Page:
The proposed Johor Housing and Property Enactment (LPHJ) 2014 expected to be tabled to the Johor State Assembly tomorrow is expected to see some changes, compared to the original draft.
08 June 2014| last updated at 04:50PM
Johor makes changes to Housing and Real Property Board enactment
By Rizalman Hammim
JOHOR BARU: The state government will make some changes to the Housing and Real Property Board enactment regarding the role of the Sultan of Johor in the board.
Menteri Besar Datuk Seri Mohamed Khaled Nordin said the changes includes the matter regarding the appointment of directors, which will now state that the Sultan will make the appointments with the advice of the menteri besar.
“Other clauses in the enactment that mention the (word) Sultan will be changed to the state authority,” said Khaled while winding up the Royal address at the state assembly.
Read more: Johor makes changes to Housing and Real Property Board enactment – Latest – New Straits Times http://www.nst.com.my/latest/johor-makes-changes-to-housing-and-real-property-board-enactment-1.613702#ixzz342QG3y53
And The Star story:
Published: Sunday June 8, 2014 MYT 5:01:00 PM
Updated: Sunday June 8, 2014 MYT 5:11:38 PM
Johor housing Bill to be amended
BY DESIREE TRESA GASPER AND KATHLEEN ANN KILI
NUSAJAYA: The Johor Housing and Real Property Enactment Board Bill 2014 will be amended to include a provision that the Sultan is to act on the advice of the Mentri Besar.
The amendment, which reads “role of the Johor Ruler is on the advice of the Mentri Besar”, was announced by Mentri Besar Datuk Mohamed Khaled Nordin during the state assembly sitting here, Sunday.
Khaled said that other clauses in the Bill which mention the Johor Ruler would be changed to “state authorities”.
The Bill is expected to be tabled at the state assembly sitting on Monday.
It had been reported that the Bill would empower the Sultan to appoint JHRPB members, oversee its accounts and also dissolve the board.
It is understood that the Johor Ruler would also be able to determine the remuneration of board members, approve the appointment of a director and pass the estimated expenses for each following year before seeking the state government’s approval for the allocations.
This came after Prime Minister Dato’ Sri Mohd. Najib Tun Razak sounded out that the new law for Johor should be within the ambit of the Federal Constutution, where there is a clear separation of power between the Ruler and Executive.
Najib: Proposed Johor Act must be in line with Constitution principles
KUALA LUMPUR, June 7:
Datuk Seri Najib Razak said the proposal by the Johor government to table a Bill to enact the formation of the Johor Housing and Property Board must bring advantages and benefits and protect the interests of all, especially the people.
The Prime Minister said the enactment must also be in line with the principles of the Federal Constitution which upheld the constitutional monarchy and parliamentary democracy systems in the country.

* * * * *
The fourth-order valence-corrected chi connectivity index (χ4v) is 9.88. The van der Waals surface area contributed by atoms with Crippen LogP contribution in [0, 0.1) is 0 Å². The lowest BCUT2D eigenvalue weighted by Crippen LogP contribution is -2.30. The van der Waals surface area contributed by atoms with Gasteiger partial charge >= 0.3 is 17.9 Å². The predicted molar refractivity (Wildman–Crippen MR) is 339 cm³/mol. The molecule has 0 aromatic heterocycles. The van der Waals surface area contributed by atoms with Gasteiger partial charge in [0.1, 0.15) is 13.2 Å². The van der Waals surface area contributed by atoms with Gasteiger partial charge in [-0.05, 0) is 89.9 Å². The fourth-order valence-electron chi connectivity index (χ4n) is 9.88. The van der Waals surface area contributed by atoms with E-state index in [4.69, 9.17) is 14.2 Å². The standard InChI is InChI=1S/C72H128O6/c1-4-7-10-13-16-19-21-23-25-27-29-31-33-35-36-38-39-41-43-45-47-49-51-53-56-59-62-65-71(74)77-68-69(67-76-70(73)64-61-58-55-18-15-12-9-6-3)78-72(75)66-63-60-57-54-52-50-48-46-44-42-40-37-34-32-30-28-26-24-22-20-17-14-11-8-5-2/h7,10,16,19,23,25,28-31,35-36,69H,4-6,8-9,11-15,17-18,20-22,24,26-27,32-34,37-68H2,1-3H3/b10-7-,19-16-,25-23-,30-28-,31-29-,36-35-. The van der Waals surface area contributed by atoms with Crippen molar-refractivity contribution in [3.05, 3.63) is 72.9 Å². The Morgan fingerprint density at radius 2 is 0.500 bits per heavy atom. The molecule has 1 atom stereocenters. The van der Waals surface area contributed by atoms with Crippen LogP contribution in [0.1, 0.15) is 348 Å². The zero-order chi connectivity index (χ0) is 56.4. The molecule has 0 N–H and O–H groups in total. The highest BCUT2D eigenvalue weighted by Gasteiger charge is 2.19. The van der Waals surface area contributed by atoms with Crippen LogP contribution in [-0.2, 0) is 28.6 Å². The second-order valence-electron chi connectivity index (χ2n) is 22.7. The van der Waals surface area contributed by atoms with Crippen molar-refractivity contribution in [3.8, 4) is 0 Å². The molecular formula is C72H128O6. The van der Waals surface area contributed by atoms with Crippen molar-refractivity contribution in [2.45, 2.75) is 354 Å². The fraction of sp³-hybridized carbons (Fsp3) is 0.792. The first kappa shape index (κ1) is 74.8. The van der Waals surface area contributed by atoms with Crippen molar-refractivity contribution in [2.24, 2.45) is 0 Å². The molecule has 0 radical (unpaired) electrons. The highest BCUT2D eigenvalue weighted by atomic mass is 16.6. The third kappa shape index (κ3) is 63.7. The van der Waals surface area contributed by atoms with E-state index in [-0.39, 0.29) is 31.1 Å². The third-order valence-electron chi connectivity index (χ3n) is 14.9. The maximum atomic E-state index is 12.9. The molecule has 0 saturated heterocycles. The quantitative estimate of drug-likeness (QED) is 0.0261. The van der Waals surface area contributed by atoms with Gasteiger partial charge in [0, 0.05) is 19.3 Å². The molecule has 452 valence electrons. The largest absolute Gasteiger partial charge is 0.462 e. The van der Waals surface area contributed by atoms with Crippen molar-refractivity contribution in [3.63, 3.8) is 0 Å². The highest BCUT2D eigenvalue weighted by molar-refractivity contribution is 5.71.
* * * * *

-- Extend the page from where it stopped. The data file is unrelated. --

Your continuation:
Najib said he had stressed this to Datuk Seri Mohamed Khalid Nordin after he was informed by the Johor Menteri Besar on the state government’s plan to table the Bill.
“The Menteri Besar explained that the Bill is consistent with the provisions of the Federal Constitution.”
“He will also be fully responsible in managing the board,” Najib said in a statement to Bernama today.
Najib said Mohamed Khaled would ensure that the enactment fulfilled its objectives, one of which was to make available more affordable homes for the people of Johor.
It was reported that the Johor government planned to table the proposed Bill on Monday.
The Bill has received mixed reaction with some quarters claiming that, if passed, it will see the involvement of the Johor Sultan in state administration, which the Menteri Besar has since denied.
It is uncommon for the Prime Minister to sound out for a new bill in Barisan Nasional controlled states outside Sabah and Sarawak. It is a subtle reminder that any new bill which gives a Ruler power that should remain with the Executive contravene the principle of power of separation as part of the Constitutional Monarchy.
Bar Council media statement on the LPHJ enactment:
Johore Housing and Real Property Board Bill 2014 Violates the Federal and Johore Constitutions
The Malaysian Bar has deep concerns regarding the proposed Johore Housing and Real Property Board Bill 2014 (“Johore Bill”).
The Johore Bill unnecessarily and improperly seeks to involve the Ruler in matters of executive government and administration.
The Johore Bill provides the Ruler with specific executive responsibilities and powers to:
(a) appoint four representatives to the Johore Housing and Real Property Board (“Board”) and revoke such appointments;
(b) determine the remuneration or allowances of all the members of the Board;
(c) approve the appointment of the Director to be the Chief Executive Officer of the Board;
(d) wind up and dissolve the Board; and
(e) approve the establishment of a corporation to maintain, develop or manage any housing plan, project scheme or industry.